2. Apprently, Josh Doctson is running and cutting. That’s great but it’s a long way from being productive on the field in the fall. We’ll see how this turns out.

3. The combine is five days away and as of now no Redskins officials are scheduled to speak to the media in Indianapolis. They are one of three teams, along with the Patriots and Saints, no having a coach or GM-type take the podium. Those fans who have wanted the Redskins to be more like the Patriots are getting their wish. Well, except for all those Super Bowl trophies, anyway.

RELATED: NFL Mock Draft Version 3.0

4. I’m not sure what the chances of Cousins getting traded to the 49ers are but they are monitoring the possibility in San Francisco.

Looking at the list of trades in my friend Matt Maiocco’s post, I think if Cousins is dealt most Redskins fans would like to see something like the Palmer or Cutler trades. Reality is probably closer to the Alex Smith trade.

5. San Francisco signed career mediocrity DT Earl Mitchell, who had been released by the Dolphins.

The deal will pay him $5.5 million in the first year. Mitchell played in nine games last year, starting five. He hasn’t had a sack since 2014 and he has only 5.5 in his seven-year career. This is of interest here because it isn’t good news for a team that will be looking for defensive linemen in free agency. If players without sacks over the last two seasons can get that kind of money, imagine what productive D-linemen will get paid.

More Redskins: #RedskinsTalk podcast: Is Kirk too nice for his own good?

6. Speaking of linemen who are going to get paid by somebody, Chris Baker retweeted this video of his Week 3 sack of Eli Manning.

The tweeter here was correct; Eli was off the rest of the game as I noted a few days later. Baker’s sack was a huge factor in the Redskins’ win.

In case you missed it

Stay up to date on the Redskins. Rich Tandler covers the team 365 days a year. Like his Facebook page Facebook.com/TandlerCSN and follow him on Twitter @Rich_TandlerCSN.

Quick Links

OLB Junior Galette signs one-year deal with Redskins

OLB Junior Galette signs one-year deal with Redskins

The Redskins and outside linebacker Junior Galette have come to a contract agreement. But they can’t really count on him to be on the field.

According to Adam Caplan of ESPN Galette has signed a one-year with Washington with a base salary of $775,000 and a workout bonus of $25,000.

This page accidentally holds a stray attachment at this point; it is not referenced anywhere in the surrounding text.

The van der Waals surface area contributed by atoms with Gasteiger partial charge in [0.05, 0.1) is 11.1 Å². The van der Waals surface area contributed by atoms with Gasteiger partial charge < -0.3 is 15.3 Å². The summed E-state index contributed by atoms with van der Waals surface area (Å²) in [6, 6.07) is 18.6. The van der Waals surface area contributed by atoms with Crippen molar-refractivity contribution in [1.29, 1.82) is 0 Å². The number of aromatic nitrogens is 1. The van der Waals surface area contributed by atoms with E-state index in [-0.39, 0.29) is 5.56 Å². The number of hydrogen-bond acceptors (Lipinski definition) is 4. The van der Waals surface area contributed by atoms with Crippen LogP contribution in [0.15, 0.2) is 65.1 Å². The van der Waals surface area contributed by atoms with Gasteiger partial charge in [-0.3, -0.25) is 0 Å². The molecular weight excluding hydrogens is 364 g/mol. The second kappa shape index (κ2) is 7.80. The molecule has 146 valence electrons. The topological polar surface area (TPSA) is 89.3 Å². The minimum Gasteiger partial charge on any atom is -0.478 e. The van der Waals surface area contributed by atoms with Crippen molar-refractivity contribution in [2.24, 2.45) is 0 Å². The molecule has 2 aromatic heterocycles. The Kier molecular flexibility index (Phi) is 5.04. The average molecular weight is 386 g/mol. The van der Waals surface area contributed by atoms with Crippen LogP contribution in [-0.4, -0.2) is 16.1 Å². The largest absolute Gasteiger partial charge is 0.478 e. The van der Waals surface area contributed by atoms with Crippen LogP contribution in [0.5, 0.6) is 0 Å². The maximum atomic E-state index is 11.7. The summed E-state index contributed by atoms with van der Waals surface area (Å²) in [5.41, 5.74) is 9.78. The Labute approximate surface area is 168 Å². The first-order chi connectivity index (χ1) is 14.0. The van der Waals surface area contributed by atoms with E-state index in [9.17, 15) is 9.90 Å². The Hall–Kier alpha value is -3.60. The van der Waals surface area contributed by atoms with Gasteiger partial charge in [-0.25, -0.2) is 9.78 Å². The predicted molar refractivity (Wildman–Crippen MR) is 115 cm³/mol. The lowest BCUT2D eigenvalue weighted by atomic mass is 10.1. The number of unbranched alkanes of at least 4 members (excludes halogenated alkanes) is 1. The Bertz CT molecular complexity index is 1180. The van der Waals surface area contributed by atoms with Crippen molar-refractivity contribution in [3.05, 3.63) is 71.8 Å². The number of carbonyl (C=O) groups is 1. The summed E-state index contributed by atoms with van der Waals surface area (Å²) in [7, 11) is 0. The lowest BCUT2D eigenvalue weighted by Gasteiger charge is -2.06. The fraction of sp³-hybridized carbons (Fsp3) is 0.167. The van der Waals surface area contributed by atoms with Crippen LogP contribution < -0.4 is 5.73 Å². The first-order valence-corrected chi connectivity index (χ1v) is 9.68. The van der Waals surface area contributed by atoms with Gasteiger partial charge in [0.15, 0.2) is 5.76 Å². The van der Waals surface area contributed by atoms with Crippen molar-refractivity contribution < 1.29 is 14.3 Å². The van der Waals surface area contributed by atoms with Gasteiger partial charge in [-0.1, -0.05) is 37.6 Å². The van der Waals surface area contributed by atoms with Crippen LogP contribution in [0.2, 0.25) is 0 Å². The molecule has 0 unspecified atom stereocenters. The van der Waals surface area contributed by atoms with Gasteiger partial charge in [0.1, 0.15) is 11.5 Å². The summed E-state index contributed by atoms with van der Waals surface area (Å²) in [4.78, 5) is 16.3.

Galette has been under contract to the Redskins for the last two seasons but he has yet to see the field due to suffering a torn Achilles tendon prior to the start of each season. 

Galette was not a pending free agent despite having signed a one-year deal last spring because he spent the season on the non-football (NFI) list. He suffered his second torn Achilles a few days before training camp while working out on his own. As unfair as it may seem, an injury suffered while working out off of team property is considered a non-football injury. A player on NFI does not get paid and if he misses the whole year as Galette did his contract rolls over to the next season.

Related: #RedskinsTalk podcast: Cousins talk continues

Galette originally signed with the team early in training camp in 2015. Even though he racked up a combined 22 sacks in 2013-2014 the Saints released him due to some off-field issues, including a domestic abuse case.

Galette needed to rehab an injury and get into football shape so he didn’t play early in the preseason. Days before he was to make his preseason debut he suffered a torn left Achilles in practice. He spent the year on injured reserve.

He rehabbed the injury, signed another one-year deal with the Redskins, and then just a few days before it was time to report to training camp he tore his right Achilles, the other one, while working out, putting him out for the season again.

Galette’s addition is a real-life instance the adage that you can’t have too much pass rush. If he gets on the field and can stay there, great, that’s one more pass rusher. Figuring out where to play him, Ryan Kerrigan, Preston Smith, and Trent Murphy will be a problem that new defensive coordinator Greg Manusky will be happy to handle. And if the injury bug bites again they still have some potent rushers and it would behoove them to add even more.

There are reasons to believe that Galette can be effective when he returns. The following is from former NFL team physician Dr. David Chao:

Stay up to date on the Redskins! Rich Tandler covers the team 365 days a year. Like his Facebook page Facebook.com/TandlerCSN and follow him on Twitter @Rich_TandlerCSN.